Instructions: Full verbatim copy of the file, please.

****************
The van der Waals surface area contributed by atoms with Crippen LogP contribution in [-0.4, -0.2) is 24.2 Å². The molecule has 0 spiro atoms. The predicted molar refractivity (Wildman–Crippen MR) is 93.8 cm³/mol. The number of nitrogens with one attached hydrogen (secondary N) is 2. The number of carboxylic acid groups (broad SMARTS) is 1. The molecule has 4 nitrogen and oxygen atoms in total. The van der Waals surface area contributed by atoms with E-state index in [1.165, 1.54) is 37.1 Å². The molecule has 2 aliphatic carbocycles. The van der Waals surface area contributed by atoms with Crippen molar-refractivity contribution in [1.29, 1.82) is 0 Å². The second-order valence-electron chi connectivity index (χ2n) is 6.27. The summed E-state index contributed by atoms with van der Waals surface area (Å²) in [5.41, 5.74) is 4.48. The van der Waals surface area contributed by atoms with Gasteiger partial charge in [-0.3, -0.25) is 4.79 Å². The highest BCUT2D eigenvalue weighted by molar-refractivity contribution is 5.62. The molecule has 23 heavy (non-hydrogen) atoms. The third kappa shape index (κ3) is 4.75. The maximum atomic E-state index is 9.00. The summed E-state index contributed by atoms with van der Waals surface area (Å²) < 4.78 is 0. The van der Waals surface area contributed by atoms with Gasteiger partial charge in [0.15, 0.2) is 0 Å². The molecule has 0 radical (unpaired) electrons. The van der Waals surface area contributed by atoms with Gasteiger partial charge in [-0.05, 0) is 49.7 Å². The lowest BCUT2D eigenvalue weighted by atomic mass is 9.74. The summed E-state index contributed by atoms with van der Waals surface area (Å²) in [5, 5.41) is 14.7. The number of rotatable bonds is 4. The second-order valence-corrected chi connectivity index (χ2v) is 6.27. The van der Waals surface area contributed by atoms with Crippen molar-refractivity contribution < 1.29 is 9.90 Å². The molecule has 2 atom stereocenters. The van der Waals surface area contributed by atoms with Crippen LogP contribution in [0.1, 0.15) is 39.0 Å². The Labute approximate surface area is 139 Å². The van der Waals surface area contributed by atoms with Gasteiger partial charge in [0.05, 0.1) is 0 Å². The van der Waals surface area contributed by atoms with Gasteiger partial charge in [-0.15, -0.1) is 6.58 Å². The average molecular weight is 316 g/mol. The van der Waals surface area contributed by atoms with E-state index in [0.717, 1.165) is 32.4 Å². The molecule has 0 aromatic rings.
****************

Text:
The van der Waals surface area contributed by atoms with Crippen LogP contribution in [-0.4, -0.2) is 24.2 Å². The molecule has 0 spiro atoms. The predicted molar refractivity (Wildman–Crippen MR) is 93.8 cm³/mol. The number of nitrogens with one attached hydrogen (secondary N) is 2. The number of carboxylic acid groups (broad SMARTS) is 1. The molecule has 4 nitrogen and oxygen atoms in total. The van der Waals surface area contributed by atoms with E-state index in [1.165, 1.54) is 37.1 Å². The molecule has 2 aliphatic carbocycles. The van der Waals surface area contributed by atoms with Crippen molar-refractivity contribution in [1.29, 1.82) is 0 Å². The second-order valence-electron chi connectivity index (χ2n) is 6.27. The summed E-state index contributed by atoms with van der Waals surface area (Å²) in [5.41, 5.74) is 4.48. The van der Waals surface area contributed by atoms with Gasteiger partial charge in [-0.3, -0.25) is 4.79 Å². The highest BCUT2D eigenvalue weighted by molar-refractivity contribution is 5.62. The molecule has 23 heavy (non-hydrogen) atoms. The third kappa shape index (κ3) is 4.75. The maximum atomic E-state index is 9.00. The summed E-state index contributed by atoms with van der Waals surface area (Å²) < 4.78 is 0. The van der Waals surface area contributed by atoms with Gasteiger partial charge in [0.15, 0.2) is 0 Å². The molecule has 0 radical (unpaired) electrons. The van der Waals surface area contributed by atoms with Gasteiger partial charge in [-0.05, 0) is 49.7 Å². The lowest BCUT2D eigenvalue weighted by atomic mass is 9.74. The summed E-state index contributed by atoms with van der Waals surface area (Å²) in [5, 5.41) is 14.7. The number of rotatable bonds is 4. The second-order valence-corrected chi connectivity index (χ2v) is 6.27. The van der Waals surface area contributed by atoms with Crippen molar-refractivity contribution < 1.29 is 9.90 Å². The molecule has 2 atom stereocenters. The van der Waals surface area contributed by atoms with Crippen LogP contribution in [0.1, 0.15) is 39.0 Å². The Labute approximate surface area is 139 Å². The van der Waals surface area contributed by atoms with Gasteiger partial charge in [0.05, 0.1) is 0 Å². The van der Waals surface area contributed by atoms with Gasteiger partial charge in [-0.15, -0.1) is 6.58 Å². The average molecular weight is 316 g/mol. The van der Waals surface area contributed by atoms with E-state index in [0.717, 1.165) is 32.4 Å². The molecule has 0 aromatic rings.